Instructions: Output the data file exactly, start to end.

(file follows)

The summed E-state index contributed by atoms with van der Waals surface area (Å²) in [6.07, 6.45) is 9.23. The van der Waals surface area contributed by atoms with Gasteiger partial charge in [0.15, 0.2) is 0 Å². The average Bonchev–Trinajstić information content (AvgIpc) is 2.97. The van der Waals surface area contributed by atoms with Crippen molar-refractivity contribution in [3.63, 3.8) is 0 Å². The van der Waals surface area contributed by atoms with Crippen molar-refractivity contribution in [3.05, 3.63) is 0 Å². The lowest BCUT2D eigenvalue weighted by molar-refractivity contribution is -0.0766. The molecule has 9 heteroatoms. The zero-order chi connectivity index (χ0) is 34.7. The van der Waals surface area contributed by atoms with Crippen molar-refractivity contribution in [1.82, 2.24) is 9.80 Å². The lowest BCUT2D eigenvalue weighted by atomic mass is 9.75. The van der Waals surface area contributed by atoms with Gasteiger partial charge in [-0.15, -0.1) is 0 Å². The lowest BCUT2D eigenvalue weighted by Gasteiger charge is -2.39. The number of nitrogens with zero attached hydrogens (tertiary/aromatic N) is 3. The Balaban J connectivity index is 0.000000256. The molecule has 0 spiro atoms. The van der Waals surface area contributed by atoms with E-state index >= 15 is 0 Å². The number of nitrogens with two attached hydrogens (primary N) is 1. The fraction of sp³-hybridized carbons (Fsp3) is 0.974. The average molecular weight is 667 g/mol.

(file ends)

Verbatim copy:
The summed E-state index contributed by atoms with van der Waals surface area (Å²) in [6.07, 6.45) is 9.23. The van der Waals surface area contributed by atoms with Gasteiger partial charge in [0.15, 0.2) is 0 Å². The average Bonchev–Trinajstić information content (AvgIpc) is 2.97. The van der Waals surface area contributed by atoms with Crippen molar-refractivity contribution in [3.63, 3.8) is 0 Å². The van der Waals surface area contributed by atoms with Crippen molar-refractivity contribution in [3.05, 3.63) is 0 Å². The lowest BCUT2D eigenvalue weighted by molar-refractivity contribution is -0.0766. The molecule has 9 heteroatoms. The zero-order chi connectivity index (χ0) is 34.7. The van der Waals surface area contributed by atoms with Crippen molar-refractivity contribution in [1.82, 2.24) is 9.80 Å². The lowest BCUT2D eigenvalue weighted by atomic mass is 9.75. The van der Waals surface area contributed by atoms with Gasteiger partial charge in [-0.15, -0.1) is 0 Å². The lowest BCUT2D eigenvalue weighted by Gasteiger charge is -2.39. The number of nitrogens with zero attached hydrogens (tertiary/aromatic N) is 3. The Balaban J connectivity index is 0.000000256. The molecule has 0 spiro atoms. The van der Waals surface area contributed by atoms with E-state index >= 15 is 0 Å². The number of nitrogens with two attached hydrogens (primary N) is 1. The fraction of sp³-hybridized carbons (Fsp3) is 0.974. The average molecular weight is 667 g/mol.